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Sixth Of The Dusk (2000)

by Brandon Sanderson(Favorite Author)
4.16 of 5 Votes: 5
review 1: "Sixth of the Dusk" is an interesting story that gives a good sample of Sanderson's writing style and world building skills. Clocking in at under 100 pages, this story is still able to introduce an entirely new world within the Cosmere and give the reader a glimpse into yet another new magic system. I don't know how the guy keeps doing it, but I'm glad he does.Dusk is a very stoic and capable trapper on an island that is always trying to kill its inhabitants. His world is shaken when he meets another person on the island who is not a trapper. This person's presence may have dire implications for not only Dusk's life, but for his world as a whole. That's all I will say as far as plotting because there are many other reviews that have given far better details as to the who, ... morewhat, where, and why, but I would like to focus on the character of Dusk and how Sanderson writes him. Sanderson loves to write internal monologues for his characters and I believe that he himself said that if he had his way, he would just have his characters all sitting in a room and thinking about things. This story doesn't really contain any dialogue until a fourth of the way through, this lack of dialogue gives the reader time to become immersed in the world and get to know Dusk. He is different from most of Sanderson's main characters in that he hates speaking. I often find that in Sanderson's other books, the characters have a tendency to speak too much or be too witty. It's a welcome change that Dusk cannot wield his words as well as he can his machete. Sanderson's books are always marked by having a very steep learning curve, but due to the length of this one, the curve is proportionally less so. He reveals the world and the magic in a very clever way by having an outsider come in and through their conversations, Dusk explains Aviar and Patji to her. Sanderson has done similar things before in his other books, but they have mostly been between student and teacher. He is definitely a master of world-building and it is always enjoyable to read his works to discover the rules and workings of his worlds.As I said before, this story is a great introduction into how Sanderson writes. It has everything that we have come to expect from him: great world-building, unique magic, and compelling characters. I definitely recommend this one or "The Emperor's Soul" if you want to explore his works, but don't want to commit to his larger (and sometimes massive) other works. A good, quick read that left me intrigued and interested in this world and its characters. There's only one question that remains though. Where was Hoid hiding this time?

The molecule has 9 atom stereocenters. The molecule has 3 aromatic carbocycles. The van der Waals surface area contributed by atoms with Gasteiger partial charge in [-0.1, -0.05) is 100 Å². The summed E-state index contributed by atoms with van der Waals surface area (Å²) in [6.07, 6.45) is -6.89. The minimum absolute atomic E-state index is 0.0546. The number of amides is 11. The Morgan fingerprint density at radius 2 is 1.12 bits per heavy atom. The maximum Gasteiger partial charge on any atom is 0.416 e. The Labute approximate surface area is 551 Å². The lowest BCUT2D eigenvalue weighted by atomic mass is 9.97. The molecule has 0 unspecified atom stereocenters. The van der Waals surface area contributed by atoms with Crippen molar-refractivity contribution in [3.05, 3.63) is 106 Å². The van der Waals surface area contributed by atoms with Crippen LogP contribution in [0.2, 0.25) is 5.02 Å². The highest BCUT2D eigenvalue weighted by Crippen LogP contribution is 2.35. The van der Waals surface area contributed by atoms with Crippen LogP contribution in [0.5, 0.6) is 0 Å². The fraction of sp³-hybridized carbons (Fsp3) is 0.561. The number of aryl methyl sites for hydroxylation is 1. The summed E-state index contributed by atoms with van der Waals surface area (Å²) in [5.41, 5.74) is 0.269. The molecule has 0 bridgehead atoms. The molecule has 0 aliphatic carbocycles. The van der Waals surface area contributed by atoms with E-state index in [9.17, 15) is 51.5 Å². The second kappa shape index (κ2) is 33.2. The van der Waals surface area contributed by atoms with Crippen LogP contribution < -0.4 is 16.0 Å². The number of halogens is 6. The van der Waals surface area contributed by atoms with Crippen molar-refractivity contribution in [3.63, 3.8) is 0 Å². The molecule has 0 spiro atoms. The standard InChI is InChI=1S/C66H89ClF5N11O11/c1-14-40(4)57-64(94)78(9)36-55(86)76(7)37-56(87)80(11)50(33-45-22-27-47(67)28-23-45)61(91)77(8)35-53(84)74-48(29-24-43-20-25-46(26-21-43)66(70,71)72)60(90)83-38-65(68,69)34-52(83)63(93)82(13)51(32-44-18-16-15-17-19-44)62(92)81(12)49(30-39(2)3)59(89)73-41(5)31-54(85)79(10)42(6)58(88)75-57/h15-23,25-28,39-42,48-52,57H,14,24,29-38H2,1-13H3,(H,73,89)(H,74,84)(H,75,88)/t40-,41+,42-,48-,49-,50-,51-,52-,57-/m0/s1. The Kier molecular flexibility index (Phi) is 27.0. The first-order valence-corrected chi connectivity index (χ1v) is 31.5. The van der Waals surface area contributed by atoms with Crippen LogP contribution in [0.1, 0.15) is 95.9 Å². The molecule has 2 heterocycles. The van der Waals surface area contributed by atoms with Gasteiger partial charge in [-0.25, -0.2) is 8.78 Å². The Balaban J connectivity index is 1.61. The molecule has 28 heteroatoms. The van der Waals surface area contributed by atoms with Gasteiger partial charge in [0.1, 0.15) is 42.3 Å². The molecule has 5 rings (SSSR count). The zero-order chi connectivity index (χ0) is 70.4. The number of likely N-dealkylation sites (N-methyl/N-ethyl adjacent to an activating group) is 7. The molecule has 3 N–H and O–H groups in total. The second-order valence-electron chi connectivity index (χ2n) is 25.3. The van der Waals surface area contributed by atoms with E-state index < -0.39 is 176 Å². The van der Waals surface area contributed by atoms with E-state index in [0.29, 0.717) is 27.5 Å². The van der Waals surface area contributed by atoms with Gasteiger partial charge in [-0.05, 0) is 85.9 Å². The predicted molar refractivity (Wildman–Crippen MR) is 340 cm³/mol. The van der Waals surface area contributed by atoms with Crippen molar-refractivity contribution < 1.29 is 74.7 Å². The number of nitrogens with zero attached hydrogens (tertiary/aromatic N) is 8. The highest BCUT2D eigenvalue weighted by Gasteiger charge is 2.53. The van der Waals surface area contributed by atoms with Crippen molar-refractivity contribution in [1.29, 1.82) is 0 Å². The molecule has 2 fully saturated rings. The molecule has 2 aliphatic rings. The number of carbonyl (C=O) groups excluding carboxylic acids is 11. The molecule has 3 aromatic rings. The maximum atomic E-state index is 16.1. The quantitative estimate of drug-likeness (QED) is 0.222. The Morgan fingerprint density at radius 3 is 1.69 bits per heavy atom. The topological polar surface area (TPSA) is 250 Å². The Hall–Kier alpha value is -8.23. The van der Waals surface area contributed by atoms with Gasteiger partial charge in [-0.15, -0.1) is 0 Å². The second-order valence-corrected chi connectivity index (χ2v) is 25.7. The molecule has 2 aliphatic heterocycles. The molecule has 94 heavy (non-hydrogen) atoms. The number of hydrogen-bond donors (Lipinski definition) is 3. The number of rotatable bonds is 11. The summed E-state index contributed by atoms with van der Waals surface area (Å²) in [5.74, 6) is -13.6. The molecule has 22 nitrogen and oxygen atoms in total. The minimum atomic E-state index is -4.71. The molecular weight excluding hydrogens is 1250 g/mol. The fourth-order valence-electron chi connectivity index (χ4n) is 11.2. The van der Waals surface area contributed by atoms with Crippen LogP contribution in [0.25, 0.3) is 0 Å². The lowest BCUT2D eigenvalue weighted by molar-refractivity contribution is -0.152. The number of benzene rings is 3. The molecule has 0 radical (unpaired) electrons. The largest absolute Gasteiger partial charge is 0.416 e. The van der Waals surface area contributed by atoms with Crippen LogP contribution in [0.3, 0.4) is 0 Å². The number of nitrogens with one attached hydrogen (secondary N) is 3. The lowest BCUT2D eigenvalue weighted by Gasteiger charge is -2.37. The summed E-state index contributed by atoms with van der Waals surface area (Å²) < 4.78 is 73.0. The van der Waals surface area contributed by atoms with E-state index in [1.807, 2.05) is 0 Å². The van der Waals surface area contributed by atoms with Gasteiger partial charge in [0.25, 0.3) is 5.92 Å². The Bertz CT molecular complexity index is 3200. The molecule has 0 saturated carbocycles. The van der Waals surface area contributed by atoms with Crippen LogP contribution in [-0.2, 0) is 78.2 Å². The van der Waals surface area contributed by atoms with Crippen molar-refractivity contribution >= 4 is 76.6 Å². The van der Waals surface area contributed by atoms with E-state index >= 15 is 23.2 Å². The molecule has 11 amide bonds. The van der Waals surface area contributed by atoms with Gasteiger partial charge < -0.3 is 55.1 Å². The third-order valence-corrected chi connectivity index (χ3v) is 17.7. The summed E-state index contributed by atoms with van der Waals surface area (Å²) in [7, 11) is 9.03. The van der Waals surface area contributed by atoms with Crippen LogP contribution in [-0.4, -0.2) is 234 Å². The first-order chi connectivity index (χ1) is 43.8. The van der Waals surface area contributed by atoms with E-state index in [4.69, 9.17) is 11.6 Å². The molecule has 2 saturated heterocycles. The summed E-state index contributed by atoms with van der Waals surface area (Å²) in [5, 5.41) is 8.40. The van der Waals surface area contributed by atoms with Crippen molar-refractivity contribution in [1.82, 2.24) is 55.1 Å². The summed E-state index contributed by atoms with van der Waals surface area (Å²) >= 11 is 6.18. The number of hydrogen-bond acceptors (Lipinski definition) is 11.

review 2: Sanderson always delivers, regardless of the length of his work, and Sixth of the Dusk is no exception. Set in the same universe as Mistborn and the Stormlight Archive, Dusk introduces us to the Ones Above, a race of space travellers who visit the various worlds of Sanderson's universe. We also discover how their subtle machinations can be used to trap younger races into maturing too early and becoming swallowed by them. The Ones Above are in the background for most of this novella, however; as much a main character as Dusk is the island of Patji, a god-island where the unique birds of his planet gain the ability to mask thoughts or, in one special case, to predict danger to their owners. The flora and fauna are as fascinating as the space drama that nibbles at the edges of the story. A magnificent tale which I would like to see much more of; I hope he visits this planet again, in a longer series. less
Reviews (see all)
Another great Sanderson world. It was a short story, and left me wanting more.
There is very little this man writes that I don't immediately love
Only 96 pages?!! Really, Sanderson, really?!!
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